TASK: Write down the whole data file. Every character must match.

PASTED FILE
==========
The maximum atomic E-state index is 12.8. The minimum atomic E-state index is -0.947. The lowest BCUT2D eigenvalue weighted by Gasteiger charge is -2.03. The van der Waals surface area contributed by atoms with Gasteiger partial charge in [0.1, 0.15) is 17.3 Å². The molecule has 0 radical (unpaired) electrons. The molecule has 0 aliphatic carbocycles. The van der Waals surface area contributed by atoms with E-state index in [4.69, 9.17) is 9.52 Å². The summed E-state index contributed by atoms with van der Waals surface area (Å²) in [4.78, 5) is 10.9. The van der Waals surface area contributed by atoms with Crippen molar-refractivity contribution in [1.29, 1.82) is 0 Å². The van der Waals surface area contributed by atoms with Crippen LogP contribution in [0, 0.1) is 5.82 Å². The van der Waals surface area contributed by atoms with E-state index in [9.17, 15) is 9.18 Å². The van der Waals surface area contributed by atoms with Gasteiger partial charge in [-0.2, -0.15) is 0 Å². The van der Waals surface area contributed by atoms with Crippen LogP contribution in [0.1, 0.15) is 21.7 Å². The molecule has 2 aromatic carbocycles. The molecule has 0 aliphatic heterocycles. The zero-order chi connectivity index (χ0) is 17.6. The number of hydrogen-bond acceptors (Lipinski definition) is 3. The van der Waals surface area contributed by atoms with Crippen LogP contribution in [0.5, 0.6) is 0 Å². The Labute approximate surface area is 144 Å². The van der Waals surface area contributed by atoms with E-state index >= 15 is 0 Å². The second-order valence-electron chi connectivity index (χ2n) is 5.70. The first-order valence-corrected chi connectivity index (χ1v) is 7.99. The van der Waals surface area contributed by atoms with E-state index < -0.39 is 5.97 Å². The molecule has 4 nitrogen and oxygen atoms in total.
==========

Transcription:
The maximum atomic E-state index is 12.8. The minimum atomic E-state index is -0.947. The lowest BCUT2D eigenvalue weighted by Gasteiger charge is -2.03. The van der Waals surface area contributed by atoms with Gasteiger partial charge in [0.1, 0.15) is 17.3 Å². The molecule has 0 radical (unpaired) electrons. The molecule has 0 aliphatic carbocycles. The van der Waals surface area contributed by atoms with E-state index in [4.69, 9.17) is 9.52 Å². The summed E-state index contributed by atoms with van der Waals surface area (Å²) in [4.78, 5) is 10.9. The van der Waals surface area contributed by atoms with Crippen molar-refractivity contribution in [1.29, 1.82) is 0 Å². The van der Waals surface area contributed by atoms with Crippen LogP contribution in [0, 0.1) is 5.82 Å². The van der Waals surface area contributed by atoms with E-state index in [9.17, 15) is 9.18 Å². The van der Waals surface area contributed by atoms with Gasteiger partial charge in [-0.2, -0.15) is 0 Å². The van der Waals surface area contributed by atoms with Crippen LogP contribution in [0.1, 0.15) is 21.7 Å². The molecule has 2 aromatic carbocycles. The molecule has 0 aliphatic heterocycles. The zero-order chi connectivity index (χ0) is 17.6. The number of hydrogen-bond acceptors (Lipinski definition) is 3. The van der Waals surface area contributed by atoms with Crippen LogP contribution in [0.5, 0.6) is 0 Å². The Labute approximate surface area is 144 Å². The van der Waals surface area contributed by atoms with E-state index >= 15 is 0 Å². The second-order valence-electron chi connectivity index (χ2n) is 5.70. The first-order valence-corrected chi connectivity index (χ1v) is 7.99. The van der Waals surface area contributed by atoms with E-state index < -0.39 is 5.97 Å². The molecule has 4 nitrogen and oxygen atoms in total.